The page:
Zoo in University Park


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  • Dallas Zoo
    Dallas Zoo’s unlikeliest of friends, a cheetah named Winspear and a labrador named Amani, are the stars of the Cheetah Encounter show. The attraction features a 75-yard run equipped with radar guns and timekeeping displays that broadcast the animals’ speeds as they sprint, play, and dodge the smaller animals roaming around.
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    650 S R L Thornton Fwy
    Dallas, TX US
  • Fort Worth Zoo
    Nearly 7,000 native and exotic species call this zoo home, including cheetahs, meerkats, and penguins. In addition to a petting zoo that let’s kids meet and mingle with goats, an armadillo, and a Texas longhorn, there are also family-friendly attractions such as a tornado simulator, a 25-foot climbing wall, and a country-themed carousel.
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    1989 Colonial Pkwy
    Fort Worth, TX US
  • Tiger Creek Wildlife Refuge
    When the sun shines on the inky black coat of 8-Ball, an Asian leopard, you can see the intricate pattern of spots on his fur. What you may not notice are the scars on his neck, remnants of having been chained up in a pool hall by a former owner. When the owner could no longer keep him, 8-Ball was sent to a drive-thru safari park that was later shut down by the USDA. But all of that must seem like a faraway nightmare to 8-Ball, as he now enjoys the security, ample food, and medical care at Tiger Creek Wildlife Refuge. He is among the more than 40 big cats that have been rescued and rehabilitated, trading lives of abuse, neglect, and misplacement for environs that executive director Brian Werner calls a "living resort." The facility is owned and operated by Tiger Missing Link, a nonprofit organization that Werner chartered in 1995. After diligent research, Werner began creating a big-cat sanctuary on a 25-acre property that Werner owned. He and his family lived in a small cabin with no running water, heat, or air conditioning, clearing the land themselves and going door to door to garner support for the project. It certainly wasn't easy, but through the hard work of volunteers and some big-time press—including features on Animal Planet's 2007 Tiger Week and Good Morning America—the shelter's reputation and facilities continue to grow. The refuge aims to raise visitors' awareness of the plight of large cats in the wild, and it plans to expand to add more natural habitats and observatories. Landscapers have even built a waterfall habitat where the tigers can exercise while trying not to puncture their plastic inner tubes. This feature may have been the favorite amenity for two of Michael Jackson's tigers that, according to a KLTV 7 story, have called the space home.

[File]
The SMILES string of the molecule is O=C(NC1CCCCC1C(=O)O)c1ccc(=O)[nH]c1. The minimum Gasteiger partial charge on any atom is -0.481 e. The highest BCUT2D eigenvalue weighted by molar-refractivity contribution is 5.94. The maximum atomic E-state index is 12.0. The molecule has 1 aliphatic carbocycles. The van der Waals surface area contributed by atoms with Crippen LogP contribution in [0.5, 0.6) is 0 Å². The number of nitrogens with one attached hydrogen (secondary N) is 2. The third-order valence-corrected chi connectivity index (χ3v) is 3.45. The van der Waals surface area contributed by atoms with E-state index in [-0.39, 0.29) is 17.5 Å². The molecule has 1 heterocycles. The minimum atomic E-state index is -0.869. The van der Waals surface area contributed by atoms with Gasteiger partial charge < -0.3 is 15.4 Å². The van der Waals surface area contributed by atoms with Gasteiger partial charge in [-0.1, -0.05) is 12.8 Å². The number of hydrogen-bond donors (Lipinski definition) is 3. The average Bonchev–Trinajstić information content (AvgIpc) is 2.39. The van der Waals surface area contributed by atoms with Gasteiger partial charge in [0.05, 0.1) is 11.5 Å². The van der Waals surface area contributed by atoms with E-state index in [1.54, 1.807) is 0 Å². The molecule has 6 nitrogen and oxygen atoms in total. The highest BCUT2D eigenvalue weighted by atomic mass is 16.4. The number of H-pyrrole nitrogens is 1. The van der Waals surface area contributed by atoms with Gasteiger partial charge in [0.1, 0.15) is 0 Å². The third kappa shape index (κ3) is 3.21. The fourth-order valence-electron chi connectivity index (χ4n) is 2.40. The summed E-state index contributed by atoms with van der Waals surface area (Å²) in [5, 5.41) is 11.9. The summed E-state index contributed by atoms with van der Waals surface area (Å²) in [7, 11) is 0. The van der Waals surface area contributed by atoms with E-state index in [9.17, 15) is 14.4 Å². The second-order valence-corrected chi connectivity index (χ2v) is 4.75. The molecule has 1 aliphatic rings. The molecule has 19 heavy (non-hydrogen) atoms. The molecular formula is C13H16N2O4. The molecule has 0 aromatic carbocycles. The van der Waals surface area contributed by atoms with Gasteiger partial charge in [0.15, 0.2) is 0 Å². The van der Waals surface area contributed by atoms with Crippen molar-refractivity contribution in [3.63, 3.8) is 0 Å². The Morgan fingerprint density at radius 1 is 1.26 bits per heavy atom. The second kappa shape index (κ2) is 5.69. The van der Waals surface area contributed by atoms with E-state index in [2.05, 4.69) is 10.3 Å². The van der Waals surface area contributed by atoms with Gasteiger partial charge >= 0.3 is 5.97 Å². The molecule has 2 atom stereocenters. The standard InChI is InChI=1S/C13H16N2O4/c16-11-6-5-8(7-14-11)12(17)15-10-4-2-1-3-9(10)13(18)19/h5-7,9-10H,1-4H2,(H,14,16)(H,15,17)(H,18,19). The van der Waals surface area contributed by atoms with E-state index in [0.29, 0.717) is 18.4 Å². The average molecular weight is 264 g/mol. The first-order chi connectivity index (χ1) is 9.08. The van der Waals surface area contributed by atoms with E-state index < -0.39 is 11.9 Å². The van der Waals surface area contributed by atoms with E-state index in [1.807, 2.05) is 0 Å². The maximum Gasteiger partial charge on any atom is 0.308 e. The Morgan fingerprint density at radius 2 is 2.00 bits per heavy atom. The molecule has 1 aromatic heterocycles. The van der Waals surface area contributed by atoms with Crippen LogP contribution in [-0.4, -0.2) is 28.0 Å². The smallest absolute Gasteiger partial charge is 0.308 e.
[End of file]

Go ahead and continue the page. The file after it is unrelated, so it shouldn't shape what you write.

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    17552 FM 14
    Tyler, TX US
  • Texas Discovery Gardens
    At noon every day, a new flock of butterflies is released into the butterfly house at Texas Discovery Gardens, opening their colorful wings for the first time among the lush vegetation. Counted among their number are elegant species such as the monarch and the blue morpho, while an outdoor nursery attracts native butterflies with nectar-rich plants and attractive butterfly buffets. This is just one of the ten themed areas on the 7.5-acre estate, which brims with vibrant collections of plants collected from around the world and is maintained using sustainable, organic methods. The newly renovated Tribute Garden invites visitors to relax in the shade next to a bubbling fountain, and the Master Gardeners' Garden demonstrates landscaping practices that are both attractive and environmentally friendly. The organization also offers education and outreach programs for children to teach them about life cycles and natural landscapes, as well as increase their understanding and appreciation for nature. Visitors can also attend festivals including the Butterflies and Bugs Family Festival on August 3, as well as special programing such as Sunrise Pilates and guided nature walks.
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    3601 Martin Luther King Jr Blvd.
    Dallas, TX US
  • Trinity River Audubon Society
    The largest urban bottomland hardwood forest on the continent, Great Trinity Forest is a sprawling 6,000-acre expanse of greenery that's home to more than 130 species of birds and Trinity River Audubon Center headquarters, named by D magazine one of the things You Must Do in Dallas. With your Family Pass you'll receive a plethora of exclusive perks, including a newsletter subscription, unlimited free admission for two adults and their children or grandchildren, free Third Thursday lectures, discounts on summer camps and other programming and amnesty in the coming avian war on mankind. Family Pass holders also gain access to restricted bird-watching hours on Friday and Saturday, ideal for observing the glamorous lives of the forest's American red-tailed hawk, horned lark, yellow-billed cuckoo, great blue heron, and more.
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    6500 South Loop 12
    Dallas, TX US
  • Dallas World Aquarium
    The Dallas World Aquarium devotes eight stories to its Mundo Maya exhibit, a celebration of the plants and animals featured in ancient Mayan folklore. Sharks and sawfish swim through the 400,000-gallon walk-through cenote portion, while Pintada, a female jaguar, prowls her own temple grounds. Exotic birds, reptiles, and even vampire bats await in the aquarium's other displays.
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    1801 North Griffin Street
    Dallas, TX US

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